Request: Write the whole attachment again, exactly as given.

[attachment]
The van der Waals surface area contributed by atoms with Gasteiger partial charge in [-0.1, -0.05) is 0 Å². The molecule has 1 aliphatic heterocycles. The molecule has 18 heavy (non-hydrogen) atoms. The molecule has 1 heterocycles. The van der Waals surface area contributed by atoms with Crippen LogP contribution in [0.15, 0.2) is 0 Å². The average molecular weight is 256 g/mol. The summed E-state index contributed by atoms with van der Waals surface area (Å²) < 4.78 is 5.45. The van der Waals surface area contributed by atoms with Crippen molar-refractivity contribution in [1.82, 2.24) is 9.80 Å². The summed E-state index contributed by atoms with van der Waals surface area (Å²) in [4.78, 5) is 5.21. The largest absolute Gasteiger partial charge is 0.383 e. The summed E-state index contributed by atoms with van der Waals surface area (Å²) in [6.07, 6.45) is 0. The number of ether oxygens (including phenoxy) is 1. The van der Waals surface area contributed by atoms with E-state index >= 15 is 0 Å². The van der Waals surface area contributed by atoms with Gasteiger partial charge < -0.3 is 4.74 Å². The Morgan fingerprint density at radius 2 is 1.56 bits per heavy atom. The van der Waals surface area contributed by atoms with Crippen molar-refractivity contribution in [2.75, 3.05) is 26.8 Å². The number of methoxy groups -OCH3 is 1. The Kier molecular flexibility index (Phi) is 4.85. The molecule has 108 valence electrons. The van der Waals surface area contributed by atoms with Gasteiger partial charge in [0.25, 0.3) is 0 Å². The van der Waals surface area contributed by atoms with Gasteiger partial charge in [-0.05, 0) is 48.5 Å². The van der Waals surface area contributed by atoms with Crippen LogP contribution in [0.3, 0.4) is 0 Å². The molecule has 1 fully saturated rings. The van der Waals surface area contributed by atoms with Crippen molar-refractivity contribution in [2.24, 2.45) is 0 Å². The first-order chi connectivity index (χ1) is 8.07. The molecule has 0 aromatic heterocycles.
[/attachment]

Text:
The van der Waals surface area contributed by atoms with Gasteiger partial charge in [-0.1, -0.05) is 0 Å². The molecule has 1 aliphatic heterocycles. The molecule has 18 heavy (non-hydrogen) atoms. The molecule has 1 heterocycles. The van der Waals surface area contributed by atoms with Crippen LogP contribution in [0.15, 0.2) is 0 Å². The average molecular weight is 256 g/mol. The summed E-state index contributed by atoms with van der Waals surface area (Å²) < 4.78 is 5.45. The van der Waals surface area contributed by atoms with Crippen molar-refractivity contribution in [1.82, 2.24) is 9.80 Å². The summed E-state index contributed by atoms with van der Waals surface area (Å²) in [4.78, 5) is 5.21. The largest absolute Gasteiger partial charge is 0.383 e. The summed E-state index contributed by atoms with van der Waals surface area (Å²) in [6.07, 6.45) is 0. The number of ether oxygens (including phenoxy) is 1. The van der Waals surface area contributed by atoms with E-state index >= 15 is 0 Å². The van der Waals surface area contributed by atoms with Gasteiger partial charge < -0.3 is 4.74 Å². The Morgan fingerprint density at radius 2 is 1.56 bits per heavy atom. The van der Waals surface area contributed by atoms with Crippen molar-refractivity contribution in [2.75, 3.05) is 26.8 Å². The number of methoxy groups -OCH3 is 1. The Kier molecular flexibility index (Phi) is 4.85. The molecule has 108 valence electrons. The van der Waals surface area contributed by atoms with Gasteiger partial charge in [0.25, 0.3) is 0 Å². The van der Waals surface area contributed by atoms with Gasteiger partial charge in [-0.05, 0) is 48.5 Å². The van der Waals surface area contributed by atoms with Crippen LogP contribution in [0.3, 0.4) is 0 Å². The molecule has 1 fully saturated rings. The van der Waals surface area contributed by atoms with Crippen molar-refractivity contribution in [2.24, 2.45) is 0 Å². The first-order chi connectivity index (χ1) is 8.07. The molecule has 0 aromatic heterocycles.